“You’re nice,” is a compliment. Many of us would like to be seen as nice. Truth is… Nice isn’t necessarily good. Nice at work — and in so many other areas of our lives — can be destructive.
And now you’re probably as tired of the word “nice” as I am. Good. Maybe you’ll stop being so nice all the time. (I’m winking at you.)
There’s a critical distinction to make here between “nice” and “kind.” The dictionary defines “nice” as, “pleasant, agreeable.” And I’ll define kind here as, “generously aligning with another’s intentions.” A quick illustration of the difference… Ignoring the fact that you’ve got spinach in your teeth can be “nice.” Allowing you to go into an important meeting without saying anything so you and I don’t feel awkward about the interaction isn’t kind. Telling you, though it may feel awkward, is kind.
Perhaps it’s starting to come clear how nice at work can (maybe slowly) destroy your company.
The ways nice can be insidiously corrosive at work are many. Many. Here are five.
- Corrodes integrity and cohesiveness of the team: When people are nice at work, they may send one message in one setting and a completely different message in another. One form that takes is gossip. Another very common example… People hold their real thoughts until the “meeting after the meeting:” They say, “ok, you got it,” when asked to do something in a meeting, and then in the hallway afterward, they may turn to a colleague and say, “that’s a terrible idea. I’m not doing that.”
- Withholds information that’s germane to a project’s success. Someone may see a colleague going down the garden path. They’re working hard, doing their best. The observer doesn’t want to embarrass them, make them feel bad, come off as a know it all. So they keep their mouth shut and watch as their colleague walks right off a cliff. “I could have told you that was going to happen.” Then why the hell didn’t you? To avoid a difficult conversation.
- Managers abdicating responsibility: This is, candidly, a subset of #2. Nicey-nice management is worthy of it’s own bullet point because leaders have a redoubled responsibility to point out (kindly) misguided action, poor plans, or potential hazards in the waters ahead. Managers being nice at work instead of kind and assertive is a dereliction of duty. And a common one at that.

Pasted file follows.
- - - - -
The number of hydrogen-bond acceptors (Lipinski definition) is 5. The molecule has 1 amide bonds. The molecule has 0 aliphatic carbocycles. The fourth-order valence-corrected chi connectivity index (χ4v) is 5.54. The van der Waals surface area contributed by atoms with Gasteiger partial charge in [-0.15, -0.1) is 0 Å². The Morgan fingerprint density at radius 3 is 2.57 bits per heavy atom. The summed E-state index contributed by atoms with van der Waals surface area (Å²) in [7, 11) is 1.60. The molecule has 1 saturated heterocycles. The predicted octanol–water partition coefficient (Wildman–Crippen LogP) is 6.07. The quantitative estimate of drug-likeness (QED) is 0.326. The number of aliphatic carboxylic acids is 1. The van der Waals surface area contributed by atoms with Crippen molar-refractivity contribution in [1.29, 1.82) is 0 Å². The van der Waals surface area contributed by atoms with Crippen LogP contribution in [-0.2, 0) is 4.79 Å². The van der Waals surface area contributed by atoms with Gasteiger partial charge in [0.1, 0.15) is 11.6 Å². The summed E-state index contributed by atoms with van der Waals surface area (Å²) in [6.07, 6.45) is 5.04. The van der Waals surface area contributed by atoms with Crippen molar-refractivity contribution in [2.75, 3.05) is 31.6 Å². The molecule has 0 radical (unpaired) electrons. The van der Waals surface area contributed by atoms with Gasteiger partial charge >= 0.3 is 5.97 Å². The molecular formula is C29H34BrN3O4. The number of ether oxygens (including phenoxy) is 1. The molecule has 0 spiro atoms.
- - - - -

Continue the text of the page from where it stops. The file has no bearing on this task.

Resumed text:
- Lost sales: Don’t take this as a ________________ of pushy sales tactics. Yuck. That said, nearly everyone in the world has an automatic, knee-jerk resistance to sales and sales people. Without a willingness to move into the discomfort, be a bit assertive in their intention to serve the prospect, sales people will succumb to the ubiquitous brush-off, and your company won’t earn. Revenue. Lifeblood.
- Hobbled initiatives: Without assertively driving change, the status quo wins. Change isn’t comfortable. Nice doesn’t require that anyone else change. With nice, not kind, no one will break out of the status quo. And the status quo can’t last long. It will break you and your ambitions for your company.
Choose kind over nice at work. (Heck, choose kind over nice everywhere.) People (not everyone, but most) will appreciate it. You’ll build trust everywhere you go.
In her book, Radical Candor, Kim Scott says, “Care personally. Challenge directly.” Care so much personally and demonstrate that caring so frequently that your caring is believed without a doubt.
This is hard stuff. The good news is that it gets easier the more you do it. The better news is that when you establish this standard of care and challenge as, “how we do around here,” people will beinn to do it. Slowly. Timidly.
And, behavior is contagious. The contagion will grow. Kindness is a healthy contagion.
If you’d like to talk about establishing effective kindness deep in the fabric of your culture, reach out.